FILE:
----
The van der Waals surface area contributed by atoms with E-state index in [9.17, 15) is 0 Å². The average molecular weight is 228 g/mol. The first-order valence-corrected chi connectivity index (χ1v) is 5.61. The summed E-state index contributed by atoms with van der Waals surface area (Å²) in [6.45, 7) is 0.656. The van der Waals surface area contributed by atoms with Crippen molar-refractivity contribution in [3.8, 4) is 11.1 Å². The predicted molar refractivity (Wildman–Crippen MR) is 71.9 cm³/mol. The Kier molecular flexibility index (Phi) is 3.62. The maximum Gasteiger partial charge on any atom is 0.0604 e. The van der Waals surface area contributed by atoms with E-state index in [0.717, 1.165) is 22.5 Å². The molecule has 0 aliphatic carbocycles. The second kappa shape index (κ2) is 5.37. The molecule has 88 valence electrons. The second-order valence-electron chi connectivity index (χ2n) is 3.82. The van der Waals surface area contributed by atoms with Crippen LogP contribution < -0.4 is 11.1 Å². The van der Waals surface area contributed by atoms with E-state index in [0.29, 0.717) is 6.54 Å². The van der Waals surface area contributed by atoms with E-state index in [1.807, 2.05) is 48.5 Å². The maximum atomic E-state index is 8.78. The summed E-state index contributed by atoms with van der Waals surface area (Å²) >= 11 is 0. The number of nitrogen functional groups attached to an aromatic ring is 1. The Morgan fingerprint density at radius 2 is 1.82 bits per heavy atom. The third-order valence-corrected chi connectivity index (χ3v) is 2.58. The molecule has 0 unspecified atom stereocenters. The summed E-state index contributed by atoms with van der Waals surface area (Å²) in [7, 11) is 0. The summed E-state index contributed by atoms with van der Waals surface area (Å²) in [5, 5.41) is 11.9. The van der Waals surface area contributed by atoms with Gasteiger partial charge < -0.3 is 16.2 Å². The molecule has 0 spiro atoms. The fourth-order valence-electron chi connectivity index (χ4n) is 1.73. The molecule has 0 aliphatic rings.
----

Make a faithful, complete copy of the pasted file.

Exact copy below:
The van der Waals surface area contributed by atoms with E-state index in [9.17, 15) is 0 Å². The average molecular weight is 228 g/mol. The first-order valence-corrected chi connectivity index (χ1v) is 5.61. The summed E-state index contributed by atoms with van der Waals surface area (Å²) in [6.45, 7) is 0.656. The van der Waals surface area contributed by atoms with Crippen molar-refractivity contribution in [3.8, 4) is 11.1 Å². The predicted molar refractivity (Wildman–Crippen MR) is 71.9 cm³/mol. The Kier molecular flexibility index (Phi) is 3.62. The maximum Gasteiger partial charge on any atom is 0.0604 e. The van der Waals surface area contributed by atoms with E-state index in [0.717, 1.165) is 22.5 Å². The molecule has 0 aliphatic carbocycles. The second kappa shape index (κ2) is 5.37. The molecule has 88 valence electrons. The second-order valence-electron chi connectivity index (χ2n) is 3.82. The van der Waals surface area contributed by atoms with Crippen LogP contribution < -0.4 is 11.1 Å². The van der Waals surface area contributed by atoms with E-state index in [0.29, 0.717) is 6.54 Å². The van der Waals surface area contributed by atoms with E-state index in [1.807, 2.05) is 48.5 Å². The maximum atomic E-state index is 8.78. The summed E-state index contributed by atoms with van der Waals surface area (Å²) >= 11 is 0. The number of nitrogen functional groups attached to an aromatic ring is 1. The Morgan fingerprint density at radius 2 is 1.82 bits per heavy atom. The third-order valence-corrected chi connectivity index (χ3v) is 2.58. The molecule has 0 unspecified atom stereocenters. The summed E-state index contributed by atoms with van der Waals surface area (Å²) in [7, 11) is 0. The summed E-state index contributed by atoms with van der Waals surface area (Å²) in [5, 5.41) is 11.9. The van der Waals surface area contributed by atoms with Gasteiger partial charge < -0.3 is 16.2 Å². The molecule has 0 spiro atoms. The fourth-order valence-electron chi connectivity index (χ4n) is 1.73. The molecule has 0 aliphatic rings.